Blogs | July 15, 2015

Will joining the sharing economy boost my income?

Bruce asks: I have a car that I only use occasionally. Can I use the “sharing economy” to help me earn some extra income?

Ian answers: Bruce, sharing could increase your earnings. Unfortunately, I don’t think it is likely to replace your regular source of income.In the sharing economy, individuals choose to lend something to another person, perhaps for money but we’re not talking about traditional sharing and renting. The sharing economy means the boom in sharing helped along by new digital services hosted on the internet. Examples may include Uber or Airbnb.

Using a computer or mobile phone can make it easier to find potential customers.This ability for you to make money from a personal possession is what differentiates the sharing economy from traditional rentals – such as rental-car companies like Hertz or Avis. EasyCar's CarClub – where people can list their own cars for hire – is a “sharing economy” alternative.

How much money could you make?
Sharers in the new-style sharing economy typically earn only a small amount – and don’t forget that tax may need to be declared and paid on any earnings.Costs such as extra insurance can eat into the profit, as can organising the arrangements.Consider the cost of your time as well.

The 2015 ING International Survey on the Sharing Economy found median earnings across Europe of only €300 a year. A few people did earn considerably more, however, pushing the average to €2,500. ING Netherlands research confirms that the bigger amounts are only made by a small proportion of sharers – with 90% receiving only a few euros a year.

Of people in the US supplementing their income with freelance work, including sharing, 39% earn less than a quarter of their household income this way, and 19% from a quarter to a half. That’s according to a report cited by Bloomberg. A study of car sharing in the US found that lower income groups could benefit most, in economic terms.

When sharing goes bad
Legal issues where you live and plan to operate may change the sort of sharing that’s permitted.This might restrict the potential benefits of participation. Some legal details may be unresolved, so be careful. Just as if you were starting up your own business, it is important to do your own research.

New York cracked down on Airbnb hosts last year, arguing that many violate zoning rules and other regulations. So it is crucial to check out all the risks – ensure adequate cover for any mishap. Accidents and mistakes do happen. This 2013 article explains some potential traps with car sharing.

It can be tempting to argue that we will only share items with trustworthy people – but research shows that even trust in those we know well can be misplacedConfirmation bias can also play a role, blinding us to potential disadvantages. We may also be driven by emotion more than usual if there is a chance to make extra money.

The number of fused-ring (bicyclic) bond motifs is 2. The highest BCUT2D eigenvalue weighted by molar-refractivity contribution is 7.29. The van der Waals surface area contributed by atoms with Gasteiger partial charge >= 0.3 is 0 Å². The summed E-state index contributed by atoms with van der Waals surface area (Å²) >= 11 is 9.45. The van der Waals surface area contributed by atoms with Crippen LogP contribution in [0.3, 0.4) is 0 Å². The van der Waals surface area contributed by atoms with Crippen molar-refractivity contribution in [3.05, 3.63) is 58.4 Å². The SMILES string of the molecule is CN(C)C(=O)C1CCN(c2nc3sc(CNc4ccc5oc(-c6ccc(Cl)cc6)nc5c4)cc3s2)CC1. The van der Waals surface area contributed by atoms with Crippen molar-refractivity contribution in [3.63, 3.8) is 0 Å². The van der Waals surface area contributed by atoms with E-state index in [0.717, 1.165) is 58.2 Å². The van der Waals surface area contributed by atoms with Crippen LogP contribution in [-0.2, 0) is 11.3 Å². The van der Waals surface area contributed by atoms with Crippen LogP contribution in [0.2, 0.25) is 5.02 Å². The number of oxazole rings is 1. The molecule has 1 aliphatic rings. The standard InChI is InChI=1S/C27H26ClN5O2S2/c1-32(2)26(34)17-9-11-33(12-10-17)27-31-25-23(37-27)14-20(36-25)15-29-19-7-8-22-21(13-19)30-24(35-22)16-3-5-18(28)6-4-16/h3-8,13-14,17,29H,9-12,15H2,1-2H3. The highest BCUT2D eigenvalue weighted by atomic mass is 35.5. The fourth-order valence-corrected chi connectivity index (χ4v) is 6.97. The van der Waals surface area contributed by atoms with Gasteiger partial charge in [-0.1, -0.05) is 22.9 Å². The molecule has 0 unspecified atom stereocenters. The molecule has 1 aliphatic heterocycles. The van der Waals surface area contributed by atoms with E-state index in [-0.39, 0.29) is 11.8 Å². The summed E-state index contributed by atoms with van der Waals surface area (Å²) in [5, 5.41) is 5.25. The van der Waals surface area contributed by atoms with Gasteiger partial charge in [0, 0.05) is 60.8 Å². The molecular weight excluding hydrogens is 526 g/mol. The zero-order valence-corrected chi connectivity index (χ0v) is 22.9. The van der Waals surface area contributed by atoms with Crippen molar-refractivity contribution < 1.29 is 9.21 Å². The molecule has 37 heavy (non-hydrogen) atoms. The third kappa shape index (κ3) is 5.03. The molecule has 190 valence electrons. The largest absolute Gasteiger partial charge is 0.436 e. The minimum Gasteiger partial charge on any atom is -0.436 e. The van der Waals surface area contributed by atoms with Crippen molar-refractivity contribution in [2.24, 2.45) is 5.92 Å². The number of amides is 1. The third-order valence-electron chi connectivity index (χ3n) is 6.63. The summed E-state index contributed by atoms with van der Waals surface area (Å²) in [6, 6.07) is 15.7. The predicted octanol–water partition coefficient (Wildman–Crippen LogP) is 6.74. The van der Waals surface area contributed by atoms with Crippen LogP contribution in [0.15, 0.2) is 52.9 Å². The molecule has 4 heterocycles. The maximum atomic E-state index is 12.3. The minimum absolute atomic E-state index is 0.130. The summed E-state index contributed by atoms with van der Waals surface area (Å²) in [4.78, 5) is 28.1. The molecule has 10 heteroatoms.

What to share
People not only share cars but journeys planned in their own cars, their driveways, rooms in their house or the whole house, and consumer items such as gardening equipment, cameras or even clothing.

The most commonly shared items according to the 2015 ING report were cars, with holiday accommodation a close second.

More sharing to come
Sharing represents only a small part of the economy but is set to grow as people become more aware of sharing economy websites and applications.Meanwhile, concerns about safety and insurance are being put to the test through the experiences of others. 

A 2014 report by consultancy PwC suggests income from sharing could go from $15 billion in 2013 to $335 billion by 2025. In the 2015 ING survey on the sharing economy, nearly a third of respondents said they intend to increase participation in the sharing economy over the next 12 months.

Unlocking the benefits
Unless you are determined and treat lending your possessions like a business, it is unlikely you will make much money from sharing. A 2014 UK government-sponsored report on unlocking the sharing economy definitely sees potential in the “sharing” trend, from transport to hospitality and for self-employment. The report, written by sharing economy lobbyist and Love Home Swap director Debbie Wosskow, also offers several snapshots of individual experiences with the sharing economy, and talks about how concerns might be addressed. If you wish, give sharing a try but you may find it a hassle, taking more time to organise than you realised. That’s fine.

Possibly you may save more by sharing what others have made available via the sharing economy – perhaps using a service like EasyCar’s CarClub instead of owning a car, or calling a rideshare driver to take you to the airport.

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Ian Bright
Ian Bright

Senior economist at ING
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45 blogs

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